Prevalence and hospitalization rates due to diarrhoea in infants: the 2006 Brazilian National Demographic Health Survey

Tulio Konstantyner, Thais Cláudia Roma de Oliveira Konstanty, Laís amaral Mais, Sarah Warkentin, José Augusto de Aguiar Carrazedo Taddei


Aim: The aim of this study was to estimate the prevalence of and hospitalization rate due to diarrhea and to identify factorsassociated with diarrheal disease and related hospitalizations in children less than two years old in Brazil.

Methods: This was a cross-sectional study of 1,902 children who were participants in the 2006 National Demographic andHealth Survey (Pesquisa Nacional de Demografia e Saúde da Criança e da Mulher - PNDS 2006). To collect data, children’smothers were interviewed. The prevalence of and hospitalization rate due to diarrhea were calculated for the two weeks beforethe interview and for the last year, respectively. Logistic regression models were fitted to identify the prevalence of diarrhea andthe risk factors associated with diarrhea occurrence and related hospitalizations. A complex sample statistical technique wasapplied for all analyses.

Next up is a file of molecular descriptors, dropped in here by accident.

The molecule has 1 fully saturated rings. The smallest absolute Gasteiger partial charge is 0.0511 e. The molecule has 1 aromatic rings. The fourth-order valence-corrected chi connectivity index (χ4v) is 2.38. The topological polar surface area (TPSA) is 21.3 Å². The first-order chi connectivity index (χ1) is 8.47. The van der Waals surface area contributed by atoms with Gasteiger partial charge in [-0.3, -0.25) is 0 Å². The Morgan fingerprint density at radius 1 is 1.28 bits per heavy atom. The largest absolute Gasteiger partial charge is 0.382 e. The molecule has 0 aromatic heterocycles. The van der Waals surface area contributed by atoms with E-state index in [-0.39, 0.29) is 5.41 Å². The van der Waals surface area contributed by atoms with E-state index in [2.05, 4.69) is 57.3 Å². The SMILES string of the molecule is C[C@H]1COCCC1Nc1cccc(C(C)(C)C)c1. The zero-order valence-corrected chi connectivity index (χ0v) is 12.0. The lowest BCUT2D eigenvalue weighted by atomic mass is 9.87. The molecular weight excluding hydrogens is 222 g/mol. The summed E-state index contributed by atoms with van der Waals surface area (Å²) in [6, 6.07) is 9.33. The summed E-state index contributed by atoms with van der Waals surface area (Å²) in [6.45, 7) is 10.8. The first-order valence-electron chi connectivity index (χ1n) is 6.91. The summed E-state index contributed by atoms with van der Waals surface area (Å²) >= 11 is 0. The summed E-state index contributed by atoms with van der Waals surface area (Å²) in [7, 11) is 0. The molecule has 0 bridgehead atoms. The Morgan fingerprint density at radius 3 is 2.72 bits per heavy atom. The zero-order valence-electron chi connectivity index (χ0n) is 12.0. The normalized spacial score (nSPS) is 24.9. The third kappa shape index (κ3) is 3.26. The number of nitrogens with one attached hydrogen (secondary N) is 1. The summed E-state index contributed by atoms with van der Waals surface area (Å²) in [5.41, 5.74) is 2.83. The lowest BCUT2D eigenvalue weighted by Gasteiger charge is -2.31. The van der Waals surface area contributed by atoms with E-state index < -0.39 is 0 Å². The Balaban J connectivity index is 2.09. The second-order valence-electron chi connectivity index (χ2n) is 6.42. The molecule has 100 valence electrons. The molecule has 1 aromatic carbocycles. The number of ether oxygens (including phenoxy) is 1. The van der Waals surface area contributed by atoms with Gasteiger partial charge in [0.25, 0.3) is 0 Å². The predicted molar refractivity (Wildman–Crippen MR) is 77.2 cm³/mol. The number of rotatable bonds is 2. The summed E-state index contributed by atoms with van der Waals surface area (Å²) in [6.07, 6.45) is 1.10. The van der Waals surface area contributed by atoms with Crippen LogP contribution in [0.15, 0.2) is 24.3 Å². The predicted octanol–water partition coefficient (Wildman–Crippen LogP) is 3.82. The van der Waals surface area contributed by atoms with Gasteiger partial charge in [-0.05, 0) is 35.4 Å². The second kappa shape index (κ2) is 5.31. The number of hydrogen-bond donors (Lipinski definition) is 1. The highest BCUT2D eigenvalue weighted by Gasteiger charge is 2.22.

Results: The prevalence of diarrhea and hospitalization rate due to diarrhea were 11.9% and 2.6%, respectively. Children livingin the North and Northeast regions had a greater risk of diarrhea, while children under 12 months old, those who were receivingage-appropriate exclusive breastfeeding and those with mothers greater than 35 years old were protected against the disease. Malechildren living in households that did not have a land-floor in the North and Northeast regions had a higher risk of hospitalizationdue to diarrhea, while children of mothers who had a higher education level (> 4 years) were protected against it.

Conclusion: Diarrhea is still a public health problem for children under two years old in Brazil, especially in the North andNortheast regions. Diarrhea control and prevention programs should inform young mothers with lower education levels aboutchildren’s healthcare, including the benefits of breastfeeding.

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Journal of Epidemiological Research

ISSN 2377-9306(Print)  ISSN 2377-9330(Online)

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